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Friday, March 23, 2012

GOP Leaders vs "Obamacare"/ Affordable Health Care (Negative Rhetoric vs Facts)

Political Parties duel on health law anniversary

The White House and congressional Republicans marked the two-year anniversary of President Obama's healthcare reform law with dueling messages Friday.

The administration released a new report — the fifth this week — highlighting the parts of the law that have taken effect. Many of the healthcare law's provisions, including insurance subsidies and Medicaid expansion to millions of Americans, have yet to begin, but Democrats are seeking to highlight the benefits that they say voters would lose now if the law were repealed or struck down by the Supreme Court.

The Republican National Committee attacked the law on the anniversary, releasing a Web video mocking the law's "lonely birthday" after Obama opted to keep a low profile ahead of Supreme Court arguments next week.
The RNC video features a bill, wearing a birthday hat, crying in front of well-known Washington landmarks.

"Nobody in America likes me," the bill says. "Even Obama won't celebrate my birthday now!"

The RNC also hung a banner outside its headquarters in Washington that reads: "Happy Birthday Obamacare! We didn't forget you."

The healthcare law has moved to the political forefront ahead of next week's oral arguments in the Supreme Court. Justices have blocked off three days to hear oral arguments over the law and its controversial insurance mandate, and a frenzy of demonstrations for and against the law are expected outside the courthouse.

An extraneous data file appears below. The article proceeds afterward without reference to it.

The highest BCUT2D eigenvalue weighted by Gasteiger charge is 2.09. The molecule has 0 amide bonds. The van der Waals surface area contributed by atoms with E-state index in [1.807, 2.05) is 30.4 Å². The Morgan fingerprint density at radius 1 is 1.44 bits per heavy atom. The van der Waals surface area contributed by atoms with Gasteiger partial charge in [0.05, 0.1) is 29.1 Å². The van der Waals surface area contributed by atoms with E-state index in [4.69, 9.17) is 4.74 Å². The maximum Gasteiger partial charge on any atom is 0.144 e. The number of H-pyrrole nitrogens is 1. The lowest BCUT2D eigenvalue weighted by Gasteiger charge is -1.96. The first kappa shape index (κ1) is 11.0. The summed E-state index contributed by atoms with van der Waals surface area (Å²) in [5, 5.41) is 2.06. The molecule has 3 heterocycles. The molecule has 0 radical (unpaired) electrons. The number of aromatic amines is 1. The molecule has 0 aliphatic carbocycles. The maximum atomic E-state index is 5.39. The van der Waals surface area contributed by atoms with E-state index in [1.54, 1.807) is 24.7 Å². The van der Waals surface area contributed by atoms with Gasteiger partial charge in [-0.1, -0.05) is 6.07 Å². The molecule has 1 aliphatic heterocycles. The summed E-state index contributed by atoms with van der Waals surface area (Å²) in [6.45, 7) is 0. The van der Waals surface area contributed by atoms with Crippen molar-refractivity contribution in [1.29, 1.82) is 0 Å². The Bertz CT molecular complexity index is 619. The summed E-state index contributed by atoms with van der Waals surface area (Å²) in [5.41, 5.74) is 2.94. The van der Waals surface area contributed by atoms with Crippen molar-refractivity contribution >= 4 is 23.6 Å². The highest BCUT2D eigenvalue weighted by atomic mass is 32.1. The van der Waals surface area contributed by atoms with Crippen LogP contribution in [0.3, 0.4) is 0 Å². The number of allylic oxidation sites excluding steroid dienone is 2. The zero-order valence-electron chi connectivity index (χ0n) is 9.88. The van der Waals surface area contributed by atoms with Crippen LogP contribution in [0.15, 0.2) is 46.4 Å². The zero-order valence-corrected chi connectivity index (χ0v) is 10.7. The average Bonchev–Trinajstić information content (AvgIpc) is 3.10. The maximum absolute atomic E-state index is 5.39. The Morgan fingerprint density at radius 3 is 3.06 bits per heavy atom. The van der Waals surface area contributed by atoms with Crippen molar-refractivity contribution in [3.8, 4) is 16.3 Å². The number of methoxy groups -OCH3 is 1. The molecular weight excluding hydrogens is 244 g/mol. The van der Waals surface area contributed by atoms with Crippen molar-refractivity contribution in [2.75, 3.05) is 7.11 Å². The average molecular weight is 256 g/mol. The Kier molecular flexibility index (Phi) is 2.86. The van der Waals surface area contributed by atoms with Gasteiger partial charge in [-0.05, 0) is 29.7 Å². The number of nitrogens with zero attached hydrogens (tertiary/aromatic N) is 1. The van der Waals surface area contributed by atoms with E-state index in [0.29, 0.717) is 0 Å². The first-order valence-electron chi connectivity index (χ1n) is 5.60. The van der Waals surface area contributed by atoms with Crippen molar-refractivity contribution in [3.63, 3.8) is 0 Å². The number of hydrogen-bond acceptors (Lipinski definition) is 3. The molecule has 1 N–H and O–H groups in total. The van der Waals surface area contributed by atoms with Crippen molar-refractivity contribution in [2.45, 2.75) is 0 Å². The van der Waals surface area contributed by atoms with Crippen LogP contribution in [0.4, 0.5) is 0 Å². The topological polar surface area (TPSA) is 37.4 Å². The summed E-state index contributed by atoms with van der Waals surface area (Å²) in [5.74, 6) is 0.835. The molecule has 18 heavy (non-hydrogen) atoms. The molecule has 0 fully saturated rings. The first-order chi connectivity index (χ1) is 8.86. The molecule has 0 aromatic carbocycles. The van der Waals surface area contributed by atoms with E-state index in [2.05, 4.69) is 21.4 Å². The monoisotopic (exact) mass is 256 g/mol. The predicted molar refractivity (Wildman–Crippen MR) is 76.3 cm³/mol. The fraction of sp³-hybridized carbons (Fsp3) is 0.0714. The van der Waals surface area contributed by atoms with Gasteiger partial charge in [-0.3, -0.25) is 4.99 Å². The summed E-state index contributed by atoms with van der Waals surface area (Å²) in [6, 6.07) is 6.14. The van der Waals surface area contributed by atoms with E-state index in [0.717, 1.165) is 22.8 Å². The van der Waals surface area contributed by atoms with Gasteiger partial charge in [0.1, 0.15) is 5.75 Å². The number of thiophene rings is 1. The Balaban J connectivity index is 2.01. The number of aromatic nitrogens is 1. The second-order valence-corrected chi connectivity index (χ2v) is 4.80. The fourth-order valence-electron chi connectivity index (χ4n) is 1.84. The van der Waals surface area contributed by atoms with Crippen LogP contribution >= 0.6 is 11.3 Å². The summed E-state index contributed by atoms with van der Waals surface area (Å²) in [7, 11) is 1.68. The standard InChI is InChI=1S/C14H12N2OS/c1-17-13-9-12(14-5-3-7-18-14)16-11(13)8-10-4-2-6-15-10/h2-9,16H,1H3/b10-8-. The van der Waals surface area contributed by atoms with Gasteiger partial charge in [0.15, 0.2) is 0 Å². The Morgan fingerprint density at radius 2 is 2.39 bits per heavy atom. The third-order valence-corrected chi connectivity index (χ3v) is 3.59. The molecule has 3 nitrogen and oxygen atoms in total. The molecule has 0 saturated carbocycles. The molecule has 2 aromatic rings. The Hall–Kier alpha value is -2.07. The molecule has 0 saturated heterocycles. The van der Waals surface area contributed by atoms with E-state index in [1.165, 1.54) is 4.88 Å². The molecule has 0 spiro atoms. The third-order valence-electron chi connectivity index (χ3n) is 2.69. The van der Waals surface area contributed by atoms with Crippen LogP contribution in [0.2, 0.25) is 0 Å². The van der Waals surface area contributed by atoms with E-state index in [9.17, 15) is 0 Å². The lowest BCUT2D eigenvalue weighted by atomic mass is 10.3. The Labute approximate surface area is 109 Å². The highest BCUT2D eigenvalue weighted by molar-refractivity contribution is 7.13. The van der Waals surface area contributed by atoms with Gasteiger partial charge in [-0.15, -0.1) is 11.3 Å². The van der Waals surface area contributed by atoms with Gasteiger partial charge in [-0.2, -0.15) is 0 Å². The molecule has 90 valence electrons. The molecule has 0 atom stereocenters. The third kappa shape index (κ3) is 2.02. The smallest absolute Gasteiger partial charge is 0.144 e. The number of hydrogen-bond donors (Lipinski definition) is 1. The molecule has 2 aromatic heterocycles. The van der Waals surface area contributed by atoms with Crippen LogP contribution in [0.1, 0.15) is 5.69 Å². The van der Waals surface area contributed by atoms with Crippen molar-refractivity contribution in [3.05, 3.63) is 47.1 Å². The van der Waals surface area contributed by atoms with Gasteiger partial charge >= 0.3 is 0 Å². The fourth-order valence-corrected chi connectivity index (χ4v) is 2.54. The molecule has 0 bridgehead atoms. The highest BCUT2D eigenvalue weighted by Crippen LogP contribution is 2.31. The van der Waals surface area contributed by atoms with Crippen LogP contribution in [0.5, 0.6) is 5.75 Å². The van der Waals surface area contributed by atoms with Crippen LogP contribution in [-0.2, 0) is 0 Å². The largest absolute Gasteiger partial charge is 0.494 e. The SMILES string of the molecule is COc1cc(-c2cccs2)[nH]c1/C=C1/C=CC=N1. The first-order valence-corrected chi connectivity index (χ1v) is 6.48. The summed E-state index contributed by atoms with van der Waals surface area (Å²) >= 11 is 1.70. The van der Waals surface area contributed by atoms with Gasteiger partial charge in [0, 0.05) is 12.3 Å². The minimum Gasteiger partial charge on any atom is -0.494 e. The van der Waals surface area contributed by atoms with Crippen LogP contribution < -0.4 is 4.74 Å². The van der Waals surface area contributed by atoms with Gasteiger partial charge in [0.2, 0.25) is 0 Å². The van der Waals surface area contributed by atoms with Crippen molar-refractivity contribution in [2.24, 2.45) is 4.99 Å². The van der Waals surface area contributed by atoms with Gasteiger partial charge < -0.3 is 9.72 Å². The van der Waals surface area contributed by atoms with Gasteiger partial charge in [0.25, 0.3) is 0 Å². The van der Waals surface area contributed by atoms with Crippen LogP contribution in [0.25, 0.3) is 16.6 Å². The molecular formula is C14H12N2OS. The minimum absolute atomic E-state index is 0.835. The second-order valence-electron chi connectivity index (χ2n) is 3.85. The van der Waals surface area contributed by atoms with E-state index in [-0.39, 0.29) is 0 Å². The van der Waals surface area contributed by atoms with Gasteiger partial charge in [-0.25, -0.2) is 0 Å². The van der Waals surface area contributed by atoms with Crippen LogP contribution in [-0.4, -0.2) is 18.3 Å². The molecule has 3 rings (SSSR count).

The high court is expected to decide the fate of the healthcare law this summer, just months before the presidential election.

Surveys show the public remains sharply divided over the law two years after passage. An average of polls collected by Real Clear Politics found that 50.5 percent of Americans oppose the healthcare law. That's on par with the 50.4 percent who were opposed when Congress passed the law two years ago.

According to the administration's report, current effects of the law include:

• 2.5 million more young adults who have health insurance on their parents' plan;

• 5.1 million people with Medicare who saved an average of $635 on the cost of their prescription drugs, and 32.5 million Medicare seniors who received at least one preventive benefit without cost-sharing in 2011;

• 54 million people with private health plans had at least one new preventive service, such as mammograms, with no cost-sharing in 2011;

• people with private plans who benefited from new requirements that insurers spend at least 80 percent of premium dollars on healthcare and publicly justify rate hikes of more than 10 percent; and

• children with pre-existing conditions now can't be denied coverage.

"Today, two years after we passed health care reform, more young adults have insurance, more seniors are saving money on their prescription drugs, and more Americans can rest easy knowing they won't be dropped from their insurance plans if they get sick," Obama said in a statement. "The law has made a difference for millions of Americans, and over time, it will help give even more working and middle-class families the security they deserve."

Sources: CBS News, CATO Institute, The Hill, Youtube

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